that make it so. Hitler killed to conquer and enslave; he killed
out of hate. We killed–in WWI, in Hiroshima, in wars and ‘police
actions’ since–not to attack but to defend, not to conquer but
to liberate, not to take lives but to save them.

Our killings are justified; they are or were a regrettable but
unavoidable part of good turning back evil. If we lie on occasion
in our propaganda; if we are zealous in weeding out the evil in
our own citizenry; if we deny some citizens their rights for a time;
if we offend other countries or peoples… these are the price we
must sometimes pay. These are the necessary evils that attend a
just war. They are, in the favored formulation, in no way morally
"equivalent" to the evils committed by evil men. To imply
that they are is a kind of moral blindness, an inability to distinguish
those on the side of right from those on the side of might.

Act will be inclined to see the course of history as the repeated
succumbing of human nature to the temptations of hatred and greed,
the manipulation of resentment and dissatisfaction by those adept
at playing to those emotions. Act might concede that, if you take
a snapshot of a situation (either personal or geopolitical), there
might be cases where yes, this killing must be done to stop that
killing, this evil to stop that one. The killing is no longer avoidable.
But he would not conclude from this that killing is ever anything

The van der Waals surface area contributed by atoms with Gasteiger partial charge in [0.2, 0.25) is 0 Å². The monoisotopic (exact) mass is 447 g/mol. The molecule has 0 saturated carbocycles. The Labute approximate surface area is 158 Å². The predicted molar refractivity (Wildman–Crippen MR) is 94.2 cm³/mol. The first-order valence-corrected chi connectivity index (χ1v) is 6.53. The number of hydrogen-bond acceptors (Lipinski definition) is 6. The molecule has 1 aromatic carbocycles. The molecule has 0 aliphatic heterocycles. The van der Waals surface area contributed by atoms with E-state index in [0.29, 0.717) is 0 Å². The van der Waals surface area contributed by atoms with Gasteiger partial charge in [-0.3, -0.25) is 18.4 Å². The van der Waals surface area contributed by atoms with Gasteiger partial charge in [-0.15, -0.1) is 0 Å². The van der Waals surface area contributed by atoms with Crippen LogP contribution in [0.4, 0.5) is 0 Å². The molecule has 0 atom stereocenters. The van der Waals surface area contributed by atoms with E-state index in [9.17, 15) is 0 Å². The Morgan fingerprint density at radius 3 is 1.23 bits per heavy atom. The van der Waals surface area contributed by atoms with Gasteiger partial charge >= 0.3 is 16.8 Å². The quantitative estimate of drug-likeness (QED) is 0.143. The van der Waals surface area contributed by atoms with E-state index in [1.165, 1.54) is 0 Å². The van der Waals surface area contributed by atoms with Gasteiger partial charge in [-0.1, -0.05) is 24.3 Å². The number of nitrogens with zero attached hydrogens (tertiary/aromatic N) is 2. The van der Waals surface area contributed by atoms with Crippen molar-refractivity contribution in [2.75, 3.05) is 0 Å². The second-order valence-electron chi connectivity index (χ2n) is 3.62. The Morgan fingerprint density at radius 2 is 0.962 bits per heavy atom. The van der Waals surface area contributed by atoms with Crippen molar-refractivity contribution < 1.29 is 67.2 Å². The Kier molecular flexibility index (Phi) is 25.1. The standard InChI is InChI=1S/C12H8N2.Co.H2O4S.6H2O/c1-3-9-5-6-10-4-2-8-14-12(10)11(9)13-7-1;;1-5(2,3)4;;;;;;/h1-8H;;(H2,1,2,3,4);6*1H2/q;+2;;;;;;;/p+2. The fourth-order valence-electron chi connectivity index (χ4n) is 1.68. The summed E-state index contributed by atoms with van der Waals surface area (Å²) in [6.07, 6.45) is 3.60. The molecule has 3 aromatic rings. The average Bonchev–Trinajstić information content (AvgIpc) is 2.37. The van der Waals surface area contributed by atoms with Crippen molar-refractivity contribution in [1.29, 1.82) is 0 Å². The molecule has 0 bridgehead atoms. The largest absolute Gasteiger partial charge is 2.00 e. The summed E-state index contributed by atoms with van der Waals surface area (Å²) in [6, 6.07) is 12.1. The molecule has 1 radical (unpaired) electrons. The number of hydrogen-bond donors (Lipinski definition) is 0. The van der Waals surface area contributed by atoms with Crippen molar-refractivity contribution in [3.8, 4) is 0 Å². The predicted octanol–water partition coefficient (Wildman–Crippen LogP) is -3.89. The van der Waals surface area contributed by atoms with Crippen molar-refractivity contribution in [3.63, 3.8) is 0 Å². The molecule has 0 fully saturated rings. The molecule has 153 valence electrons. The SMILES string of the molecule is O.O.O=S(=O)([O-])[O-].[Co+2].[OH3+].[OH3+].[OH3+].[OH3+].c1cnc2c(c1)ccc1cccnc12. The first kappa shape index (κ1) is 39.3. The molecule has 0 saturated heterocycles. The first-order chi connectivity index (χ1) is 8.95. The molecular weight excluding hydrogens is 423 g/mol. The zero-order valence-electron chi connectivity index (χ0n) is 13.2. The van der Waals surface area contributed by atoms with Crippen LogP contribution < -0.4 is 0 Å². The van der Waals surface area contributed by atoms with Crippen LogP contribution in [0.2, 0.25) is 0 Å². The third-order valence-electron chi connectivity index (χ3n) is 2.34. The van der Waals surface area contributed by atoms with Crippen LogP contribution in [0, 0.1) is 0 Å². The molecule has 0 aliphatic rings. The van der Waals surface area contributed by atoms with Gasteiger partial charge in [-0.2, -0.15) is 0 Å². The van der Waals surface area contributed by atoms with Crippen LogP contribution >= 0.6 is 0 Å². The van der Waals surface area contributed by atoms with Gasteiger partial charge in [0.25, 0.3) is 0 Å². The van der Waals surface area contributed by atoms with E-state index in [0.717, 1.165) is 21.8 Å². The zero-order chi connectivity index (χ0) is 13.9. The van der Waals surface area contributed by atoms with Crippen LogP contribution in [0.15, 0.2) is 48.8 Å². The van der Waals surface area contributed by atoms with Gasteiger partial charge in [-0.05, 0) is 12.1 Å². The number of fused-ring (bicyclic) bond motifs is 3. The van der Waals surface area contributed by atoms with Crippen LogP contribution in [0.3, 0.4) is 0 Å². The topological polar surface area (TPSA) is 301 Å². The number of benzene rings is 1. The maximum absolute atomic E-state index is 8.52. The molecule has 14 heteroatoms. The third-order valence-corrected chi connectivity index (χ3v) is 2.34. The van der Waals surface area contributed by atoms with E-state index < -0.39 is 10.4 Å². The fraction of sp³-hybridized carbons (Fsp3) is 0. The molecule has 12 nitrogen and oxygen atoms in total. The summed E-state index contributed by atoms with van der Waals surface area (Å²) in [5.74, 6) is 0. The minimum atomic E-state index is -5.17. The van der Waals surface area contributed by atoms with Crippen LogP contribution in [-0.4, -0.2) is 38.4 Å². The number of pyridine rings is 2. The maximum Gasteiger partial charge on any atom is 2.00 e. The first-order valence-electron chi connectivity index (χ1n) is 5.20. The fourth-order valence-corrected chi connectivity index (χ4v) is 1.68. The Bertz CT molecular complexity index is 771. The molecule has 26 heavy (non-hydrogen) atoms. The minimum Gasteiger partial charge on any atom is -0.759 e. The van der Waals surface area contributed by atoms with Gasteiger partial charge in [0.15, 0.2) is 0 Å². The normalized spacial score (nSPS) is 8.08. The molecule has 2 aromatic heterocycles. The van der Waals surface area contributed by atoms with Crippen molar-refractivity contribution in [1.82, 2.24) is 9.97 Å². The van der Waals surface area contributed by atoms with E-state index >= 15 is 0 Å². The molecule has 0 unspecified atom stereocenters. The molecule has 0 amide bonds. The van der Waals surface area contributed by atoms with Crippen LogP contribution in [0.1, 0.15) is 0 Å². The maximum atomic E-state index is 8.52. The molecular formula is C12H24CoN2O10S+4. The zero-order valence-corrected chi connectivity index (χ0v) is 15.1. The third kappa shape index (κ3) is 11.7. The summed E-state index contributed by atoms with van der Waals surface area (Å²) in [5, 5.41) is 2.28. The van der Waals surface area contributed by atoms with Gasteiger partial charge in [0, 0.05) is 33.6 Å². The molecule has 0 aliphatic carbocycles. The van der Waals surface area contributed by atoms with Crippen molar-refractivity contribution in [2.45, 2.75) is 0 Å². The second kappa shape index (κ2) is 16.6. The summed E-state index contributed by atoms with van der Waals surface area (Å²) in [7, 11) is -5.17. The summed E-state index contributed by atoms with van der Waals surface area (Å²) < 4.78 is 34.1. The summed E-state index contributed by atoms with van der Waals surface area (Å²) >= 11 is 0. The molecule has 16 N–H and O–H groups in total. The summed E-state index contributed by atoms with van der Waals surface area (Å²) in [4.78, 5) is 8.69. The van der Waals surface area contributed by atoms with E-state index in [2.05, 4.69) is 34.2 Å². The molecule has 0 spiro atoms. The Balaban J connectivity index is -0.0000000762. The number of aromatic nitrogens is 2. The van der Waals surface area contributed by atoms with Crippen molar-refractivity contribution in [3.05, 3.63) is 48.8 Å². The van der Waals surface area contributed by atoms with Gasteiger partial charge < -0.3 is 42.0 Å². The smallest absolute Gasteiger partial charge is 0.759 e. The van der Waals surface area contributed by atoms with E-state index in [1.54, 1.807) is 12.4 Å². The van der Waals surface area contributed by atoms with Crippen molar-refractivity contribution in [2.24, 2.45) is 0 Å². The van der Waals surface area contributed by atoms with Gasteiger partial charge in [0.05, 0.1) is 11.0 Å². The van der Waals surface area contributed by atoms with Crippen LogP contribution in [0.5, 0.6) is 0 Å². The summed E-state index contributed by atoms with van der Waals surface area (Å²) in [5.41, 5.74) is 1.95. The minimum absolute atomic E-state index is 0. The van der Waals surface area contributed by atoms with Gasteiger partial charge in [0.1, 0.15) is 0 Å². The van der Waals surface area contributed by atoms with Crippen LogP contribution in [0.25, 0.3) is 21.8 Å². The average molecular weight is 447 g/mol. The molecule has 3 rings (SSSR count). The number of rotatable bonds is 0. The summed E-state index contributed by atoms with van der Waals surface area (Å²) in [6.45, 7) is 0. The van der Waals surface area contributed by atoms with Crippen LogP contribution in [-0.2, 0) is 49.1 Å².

but evil. He would ask that we step back from the snapshot, take
in the history, and see how every situation where killing seems
"necessary" is the result of a series of concessions to
the worst in human nature. Act will claim that part of the reason
acts of hate and violence are evil is that they inevitably carry
others in their wake. To counter hate and violence, when it has
spun out of control, requires more hate, more lies and violence
and oppression. It is the nature of evil acts to feed on themselves.

Agent will divide people into good and evil, and will tend to view
his opponents (rather than their arguments or their actions) as
evil, and thus beyond the pale of moral suasion. Act will find good
and evil enmeshed in human nature, and will contend that every person
is capable of both, depending on the situation. His arguments, unsettling
and inconclusive and inward-looking as they are, will never have
the rousing, trumpet-sounding resonance of Agent’s, and will lose
in the theater of public opinion, as they have lost throughout history,
except in rare cases.

Let’s update the question I began with.

What is wrong with the regime of Saddam Hussein?

Act, having followed events over the past year, will have been
somewhat confused. First the regime was a direct danger to us. Then
the danger was weapons of mass destruction falling into terrorist